In the press review on Friday, April 16, we will discuss: the first meeting between the Japanese Prime Minister and the American President, the strengthening of measures against the coronavirus and finally four intoxicated workers in a building in Shinjuku.

First meeting between Suga and Biden

Japanese Prime Minister Yoshihide Suga arrived in Washington on Thursday to meet with US President Joe Biden. This meeting is intended to show the strength of the security alliance of the two nations. This will be the first face-to-face meeting of Joe biden with a foreign leader since taking office. This follows four years of uncertainty for the Japan-U.S. Alliance under the administration of the former president Donald trump. The Japanese Foreign Ministry said that Suga hopes to reaffirm the “strong bond” of the alliance and discuss a multinational effort to uphold democratic values ​​and counter China’s growing global influence. The two leaders are also expected to discuss the human rights situation in Hong Kong and the Xinjiang region in northwest China. This interview between Joe biden and Yoshihide Suga will also focus on the fight against the pandemic, cooperation on vaccines COVID-19 to support developing countries, building supply chains less dependent on China and climate change, Japanese officials said.

Health reinforcement in four departments

The Japanese government is expected to designate four more departments on Friday that need tighter restrictions to tackle the “fourth wave” of COVID-19. The addition of the neighboring departments of Tokyo – Kanagawa, Chiba and Saitama – as well as Aichi, in the center of the country, will bring the number of departments placed in a quasi-state of emergency to 10. The measures, which include asking restaurants and bars to close at 8 p.m. and imposing fines for non-compliance, will be in effect from Tuesday to May 11. Coronavirus cases in Japan have steadily increased since the lifting of the state of emergency last month. As of Thursday, April 15, the number of cases nationwide topped 4,000 for the second day in a row, just under 100 days before the start of Tokyo Olympics. The capital reported 729 new cases in 24 hours, Kanagawa 242 and Aichi 218. A panel of experts on Friday morning approved the decision to impose tighter restrictions in more areas. Health experts have warned that the situation could worsen during the holidays of the Golden Week, from late April to early May, one of the busiest times of the year for travel.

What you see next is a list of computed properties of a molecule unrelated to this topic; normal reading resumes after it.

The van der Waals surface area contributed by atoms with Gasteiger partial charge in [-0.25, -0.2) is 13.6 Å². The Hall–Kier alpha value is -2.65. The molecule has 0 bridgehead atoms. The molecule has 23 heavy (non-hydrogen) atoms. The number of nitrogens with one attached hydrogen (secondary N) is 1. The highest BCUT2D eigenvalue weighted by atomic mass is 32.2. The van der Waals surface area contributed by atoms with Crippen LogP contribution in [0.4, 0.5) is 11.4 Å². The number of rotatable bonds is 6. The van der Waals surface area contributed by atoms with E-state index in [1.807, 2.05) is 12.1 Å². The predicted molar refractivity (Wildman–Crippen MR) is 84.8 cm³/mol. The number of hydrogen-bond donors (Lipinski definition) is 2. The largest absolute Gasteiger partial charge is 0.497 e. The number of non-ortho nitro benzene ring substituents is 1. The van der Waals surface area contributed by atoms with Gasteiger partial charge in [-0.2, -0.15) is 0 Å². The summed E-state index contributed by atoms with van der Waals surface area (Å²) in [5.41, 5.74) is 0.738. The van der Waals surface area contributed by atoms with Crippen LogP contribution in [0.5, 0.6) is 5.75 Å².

Four people die in a Tokyo parking lot

Four building maintenance workers were killed Thursday in an underground car park in Tokyo. A fire extinguisher system was inadvertently activated, trapping them in an enclosed space containing high levels of carbon dioxide, police and firefighters said. A total of six men were replacing ceiling coverings in the parking lot of a building in the Shinjuku district, when the fire extinguishing system caused the shutters to close, and began to discharge CO2 as an extinguishing agent. The four men were between 30 and 50 years old, authorities said, adding that a worker in his 20s is in critical condition and receiving treatment in a hospital. Rescuers measured the CO2 density in the parking lot at around 20%, several hundred times higher than the normal level. After the accident, which happened shortly after 5 p.m., one of the six workers managed to get out of the parking lot and called for help from a maintenance person. What seems suspicious, according to the authorities of the fire department, is that when a fire extinguisher system of this type is activated, a warning message requesting evacuation is emitted and the CO2 is released after a certain time.


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